Researchers at Alphabet, Google’s parent company, have taken a similar approach to integrating large language models with physical machines. In March, the company announced the success of a robot they called PaLM-E, which was able to absorb visual features of its environment and information about its own body position and translate it all into natural language. This allowed the robot to represent where it was in space relative to other things and eventually open a drawer and pick up a bag of chips.

Robots of this kind, experts say, will be able to perform basic tasks without special programming. They could ostensibly pour you a glass of Coke, make you lunch or pick you up from the floor after a bad tumble, all in response to a series of simple commands.

Units of Moxie, which has sensors that can take in visual cues and respond to your body language, at Embodied’s lab in Pasadena. (Alex Welsh/The New York Times)
Units of Moxie, which has sensors that can take in visual cues and respond to your body language, at Embodied’s lab in Pasadena. (Alex Welsh/The New York Times)

But many researchers doubt that the machines’ minds, when structured in this modular way, will ever be truly connected to the physical world and, therefore, will never be able to display crucial aspects of human intelligence.

Boyuan Chen, a roboticist at Duke University who is working on developing intelligent robots, pointed out that the human mind — or any other animal mind, for that matter — is inextricable from the body’s actions in and reactions to the real world, shaped over millions of years of evolution. Human babies learn to pick up objects long before they learn language.

The artificially intelligent robot’s mind, in contrast, was built entirely on language, and often makes common-sense errors that stem from training procedures. It lacks a deeper connection between the physical and theoretical, Chen said. “I believe that intelligence can’t be born without having the perspective of physical embodiments.”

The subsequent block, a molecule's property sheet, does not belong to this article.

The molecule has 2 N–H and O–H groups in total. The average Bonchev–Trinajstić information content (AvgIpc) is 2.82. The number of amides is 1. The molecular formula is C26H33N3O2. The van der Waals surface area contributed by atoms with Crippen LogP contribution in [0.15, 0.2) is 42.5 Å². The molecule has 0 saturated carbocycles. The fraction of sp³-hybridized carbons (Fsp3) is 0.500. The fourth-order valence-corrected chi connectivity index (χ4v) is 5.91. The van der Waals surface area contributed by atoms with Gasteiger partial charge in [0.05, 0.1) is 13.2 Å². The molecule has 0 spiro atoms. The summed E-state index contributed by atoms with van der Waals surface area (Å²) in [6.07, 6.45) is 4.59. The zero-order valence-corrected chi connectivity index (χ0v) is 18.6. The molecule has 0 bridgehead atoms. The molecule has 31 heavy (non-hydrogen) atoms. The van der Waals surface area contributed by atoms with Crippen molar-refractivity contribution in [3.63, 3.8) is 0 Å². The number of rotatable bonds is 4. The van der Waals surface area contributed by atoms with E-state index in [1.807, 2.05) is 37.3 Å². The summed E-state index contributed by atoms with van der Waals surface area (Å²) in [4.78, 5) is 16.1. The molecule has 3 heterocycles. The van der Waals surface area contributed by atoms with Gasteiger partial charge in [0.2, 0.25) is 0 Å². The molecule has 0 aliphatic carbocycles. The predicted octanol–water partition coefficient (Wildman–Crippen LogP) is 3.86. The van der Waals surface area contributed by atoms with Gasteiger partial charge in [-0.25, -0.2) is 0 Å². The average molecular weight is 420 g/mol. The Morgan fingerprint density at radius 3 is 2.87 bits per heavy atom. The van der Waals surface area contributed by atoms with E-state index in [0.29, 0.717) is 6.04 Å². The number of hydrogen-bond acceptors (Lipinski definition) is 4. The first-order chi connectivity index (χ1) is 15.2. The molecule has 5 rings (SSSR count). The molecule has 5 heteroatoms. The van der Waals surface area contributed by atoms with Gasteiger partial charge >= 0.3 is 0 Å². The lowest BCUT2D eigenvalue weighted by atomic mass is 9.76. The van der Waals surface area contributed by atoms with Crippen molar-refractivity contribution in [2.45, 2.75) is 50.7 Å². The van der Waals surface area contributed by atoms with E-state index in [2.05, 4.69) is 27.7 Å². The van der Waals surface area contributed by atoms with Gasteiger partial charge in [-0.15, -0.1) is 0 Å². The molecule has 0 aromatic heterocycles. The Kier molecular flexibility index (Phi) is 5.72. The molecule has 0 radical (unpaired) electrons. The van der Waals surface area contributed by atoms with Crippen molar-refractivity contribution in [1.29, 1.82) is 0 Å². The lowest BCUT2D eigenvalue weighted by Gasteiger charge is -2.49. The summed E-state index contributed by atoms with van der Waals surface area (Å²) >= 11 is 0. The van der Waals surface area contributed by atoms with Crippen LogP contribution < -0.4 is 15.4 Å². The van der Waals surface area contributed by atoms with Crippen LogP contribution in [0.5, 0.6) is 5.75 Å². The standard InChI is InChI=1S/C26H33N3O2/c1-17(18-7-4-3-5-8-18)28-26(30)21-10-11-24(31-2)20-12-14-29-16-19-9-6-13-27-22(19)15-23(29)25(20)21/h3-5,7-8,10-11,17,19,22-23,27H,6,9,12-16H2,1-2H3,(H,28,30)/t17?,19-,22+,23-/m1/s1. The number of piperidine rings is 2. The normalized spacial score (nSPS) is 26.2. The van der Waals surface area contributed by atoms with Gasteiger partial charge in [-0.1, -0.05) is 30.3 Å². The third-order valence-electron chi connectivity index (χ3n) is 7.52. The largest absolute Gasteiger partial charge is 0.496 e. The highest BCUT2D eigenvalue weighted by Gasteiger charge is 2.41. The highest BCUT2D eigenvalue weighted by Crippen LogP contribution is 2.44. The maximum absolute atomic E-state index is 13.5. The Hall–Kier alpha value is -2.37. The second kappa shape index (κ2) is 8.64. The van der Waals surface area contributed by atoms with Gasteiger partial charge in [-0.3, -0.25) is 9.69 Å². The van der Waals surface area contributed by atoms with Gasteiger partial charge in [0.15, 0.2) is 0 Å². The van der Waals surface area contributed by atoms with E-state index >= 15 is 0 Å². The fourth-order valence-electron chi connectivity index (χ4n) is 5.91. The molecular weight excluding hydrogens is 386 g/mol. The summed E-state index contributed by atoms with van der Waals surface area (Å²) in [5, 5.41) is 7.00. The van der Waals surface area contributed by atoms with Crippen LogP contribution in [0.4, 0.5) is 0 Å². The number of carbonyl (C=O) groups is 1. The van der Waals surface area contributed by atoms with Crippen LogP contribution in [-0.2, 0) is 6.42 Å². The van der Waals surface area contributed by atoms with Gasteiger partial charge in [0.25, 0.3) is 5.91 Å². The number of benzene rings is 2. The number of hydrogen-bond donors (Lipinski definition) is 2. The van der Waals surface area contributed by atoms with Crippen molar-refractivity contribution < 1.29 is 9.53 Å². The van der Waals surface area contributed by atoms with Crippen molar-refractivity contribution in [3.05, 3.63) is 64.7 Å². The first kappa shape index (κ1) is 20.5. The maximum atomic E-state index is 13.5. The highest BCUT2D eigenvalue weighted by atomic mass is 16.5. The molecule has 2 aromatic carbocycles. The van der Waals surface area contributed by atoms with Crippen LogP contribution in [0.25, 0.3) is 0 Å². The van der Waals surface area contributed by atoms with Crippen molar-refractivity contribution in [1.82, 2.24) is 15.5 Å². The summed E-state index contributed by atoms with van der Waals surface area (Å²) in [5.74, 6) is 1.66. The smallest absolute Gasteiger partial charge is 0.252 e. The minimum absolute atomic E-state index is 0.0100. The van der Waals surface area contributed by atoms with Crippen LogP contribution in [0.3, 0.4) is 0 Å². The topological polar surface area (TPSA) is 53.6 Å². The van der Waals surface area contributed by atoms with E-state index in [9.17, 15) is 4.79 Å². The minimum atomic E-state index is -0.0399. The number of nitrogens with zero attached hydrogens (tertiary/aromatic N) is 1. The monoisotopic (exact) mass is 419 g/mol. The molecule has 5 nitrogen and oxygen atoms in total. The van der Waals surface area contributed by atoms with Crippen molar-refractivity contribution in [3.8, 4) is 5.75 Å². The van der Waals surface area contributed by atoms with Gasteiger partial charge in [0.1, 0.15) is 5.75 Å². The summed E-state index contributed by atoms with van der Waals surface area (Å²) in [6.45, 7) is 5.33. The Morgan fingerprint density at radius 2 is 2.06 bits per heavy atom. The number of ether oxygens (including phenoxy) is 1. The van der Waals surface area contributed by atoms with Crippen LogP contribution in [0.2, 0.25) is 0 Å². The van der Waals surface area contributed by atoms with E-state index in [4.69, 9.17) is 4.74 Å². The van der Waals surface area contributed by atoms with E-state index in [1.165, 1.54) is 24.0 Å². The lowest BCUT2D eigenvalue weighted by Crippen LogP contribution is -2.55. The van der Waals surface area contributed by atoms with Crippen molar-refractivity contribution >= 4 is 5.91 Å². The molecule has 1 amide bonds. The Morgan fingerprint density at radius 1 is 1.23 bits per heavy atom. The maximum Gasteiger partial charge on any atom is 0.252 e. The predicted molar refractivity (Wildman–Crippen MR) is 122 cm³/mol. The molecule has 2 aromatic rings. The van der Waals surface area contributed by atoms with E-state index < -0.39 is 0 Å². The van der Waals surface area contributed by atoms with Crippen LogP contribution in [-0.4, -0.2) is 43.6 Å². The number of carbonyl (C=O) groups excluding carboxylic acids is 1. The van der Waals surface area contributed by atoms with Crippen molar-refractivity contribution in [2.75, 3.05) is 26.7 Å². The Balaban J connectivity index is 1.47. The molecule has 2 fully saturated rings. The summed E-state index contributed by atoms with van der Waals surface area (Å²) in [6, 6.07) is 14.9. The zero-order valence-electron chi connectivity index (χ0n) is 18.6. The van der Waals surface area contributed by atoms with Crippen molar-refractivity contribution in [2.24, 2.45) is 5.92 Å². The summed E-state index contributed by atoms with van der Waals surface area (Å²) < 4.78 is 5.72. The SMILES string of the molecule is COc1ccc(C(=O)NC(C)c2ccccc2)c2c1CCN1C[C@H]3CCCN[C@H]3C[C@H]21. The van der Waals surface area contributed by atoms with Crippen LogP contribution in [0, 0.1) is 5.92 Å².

Bongard, of the University of Vermont, agreed. Over the past few decades, he has developed small robots made of frog cells, called xenobots, that can complete basic tasks and move around their environment. Although xenobots look much less impressive than chatbots that can write original haikus, they might actually be closer to the kind of intelligence we care about.

“Slapping a body onto a brain, that’s not embodied intelligence,” Bongard said. “It has to push against the world and observe the world pushing back.”

He also believes that attempts to ground artificial intelligence in the physical world are safer than alternative research projects.

Some experts, including Pirjanian, recently conveyed concern in a letter about the possibility of creating AI that could disinterestedly steamroll humans in the pursuit of some goal (such as efficiently producing paper clips), or that could be harnessed for nefarious purposes (such as disinformation campaigns). The letter called for a temporary pause in the training of models more powerful than GPT-4.

Pirjanian noted that his own robot could be seen as a dangerous technology in this regard. “Imagine if you had a trusted companion robot that feels like part of the family, but is subtly brainwashing you,” he said. To prevent this, his team of engineers trained another program to monitor Moxie’s behavior and flag or prevent anything potentially harmful or confusing.

But any kind of guardrail to protect against these dangers will be difficult to build into large language models, especially as they grow more powerful. While many, such as GPT-4, are trained with human feedback, which imbues them with certain limitations, the method can’t account for every situation, so the guardrails can be bypassed.

Bongard, as well as a number of other scientists in the field, thought the letter calling for a pause in research could bring about uninformed alarmism. But he is concerned about the dangers of our ever improving technology and believes that the only way to suffuse embodied AI with a robust understanding of its own limitations is to rely on the constant trial and error of moving around in the real world.

Start with simple robots, he said, “and as they demonstrate that they can do stuff safely, then you let them have more arms, more legs, give them more tools.”

And maybe, with the help of a body, a real artificial mind will emerge.

This article originally appeared in The New York Times.